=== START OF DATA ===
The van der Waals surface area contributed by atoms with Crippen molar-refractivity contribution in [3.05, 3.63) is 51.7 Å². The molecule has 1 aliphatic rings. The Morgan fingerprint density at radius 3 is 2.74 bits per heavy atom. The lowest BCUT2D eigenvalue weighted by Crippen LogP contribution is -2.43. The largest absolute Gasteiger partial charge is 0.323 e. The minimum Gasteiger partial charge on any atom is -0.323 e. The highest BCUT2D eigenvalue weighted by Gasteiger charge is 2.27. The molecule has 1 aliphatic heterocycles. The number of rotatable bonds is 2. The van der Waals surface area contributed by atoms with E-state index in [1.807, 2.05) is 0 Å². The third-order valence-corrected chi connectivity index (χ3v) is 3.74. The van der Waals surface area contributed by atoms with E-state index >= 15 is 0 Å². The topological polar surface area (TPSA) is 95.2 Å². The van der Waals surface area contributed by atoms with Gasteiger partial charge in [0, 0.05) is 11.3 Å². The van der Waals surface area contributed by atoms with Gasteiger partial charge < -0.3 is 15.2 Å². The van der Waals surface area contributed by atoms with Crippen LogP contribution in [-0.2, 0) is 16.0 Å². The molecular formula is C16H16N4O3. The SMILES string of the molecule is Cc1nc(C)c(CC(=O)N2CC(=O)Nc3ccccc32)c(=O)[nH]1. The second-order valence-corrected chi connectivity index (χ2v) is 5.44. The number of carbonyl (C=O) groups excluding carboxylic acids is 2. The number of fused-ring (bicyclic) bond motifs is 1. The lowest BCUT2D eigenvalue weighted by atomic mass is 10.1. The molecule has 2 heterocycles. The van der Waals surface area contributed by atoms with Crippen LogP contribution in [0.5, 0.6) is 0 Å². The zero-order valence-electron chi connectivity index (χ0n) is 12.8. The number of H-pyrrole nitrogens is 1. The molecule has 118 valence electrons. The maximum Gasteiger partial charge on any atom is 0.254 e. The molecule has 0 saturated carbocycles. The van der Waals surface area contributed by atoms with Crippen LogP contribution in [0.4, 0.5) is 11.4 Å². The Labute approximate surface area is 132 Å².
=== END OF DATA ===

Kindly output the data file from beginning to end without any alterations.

The van der Waals surface area contributed by atoms with Crippen molar-refractivity contribution in [3.05, 3.63) is 51.7 Å². The molecule has 1 aliphatic rings. The Morgan fingerprint density at radius 3 is 2.74 bits per heavy atom. The lowest BCUT2D eigenvalue weighted by Crippen LogP contribution is -2.43. The largest absolute Gasteiger partial charge is 0.323 e. The minimum Gasteiger partial charge on any atom is -0.323 e. The highest BCUT2D eigenvalue weighted by Gasteiger charge is 2.27. The molecule has 1 aliphatic heterocycles. The number of rotatable bonds is 2. The van der Waals surface area contributed by atoms with E-state index in [1.807, 2.05) is 0 Å². The third-order valence-corrected chi connectivity index (χ3v) is 3.74. The van der Waals surface area contributed by atoms with E-state index >= 15 is 0 Å². The topological polar surface area (TPSA) is 95.2 Å². The van der Waals surface area contributed by atoms with Gasteiger partial charge in [0, 0.05) is 11.3 Å². The van der Waals surface area contributed by atoms with Gasteiger partial charge < -0.3 is 15.2 Å². The van der Waals surface area contributed by atoms with Crippen LogP contribution in [-0.2, 0) is 16.0 Å². The molecular formula is C16H16N4O3. The SMILES string of the molecule is Cc1nc(C)c(CC(=O)N2CC(=O)Nc3ccccc32)c(=O)[nH]1. The second-order valence-corrected chi connectivity index (χ2v) is 5.44. The number of carbonyl (C=O) groups excluding carboxylic acids is 2. The number of fused-ring (bicyclic) bond motifs is 1. The lowest BCUT2D eigenvalue weighted by atomic mass is 10.1. The molecule has 2 heterocycles. The van der Waals surface area contributed by atoms with Crippen LogP contribution in [0.5, 0.6) is 0 Å². The zero-order valence-electron chi connectivity index (χ0n) is 12.8. The number of H-pyrrole nitrogens is 1. The molecule has 118 valence electrons. The maximum Gasteiger partial charge on any atom is 0.254 e. The molecule has 0 saturated carbocycles. The van der Waals surface area contributed by atoms with Crippen LogP contribution in [0.4, 0.5) is 11.4 Å². The Labute approximate surface area is 132 Å².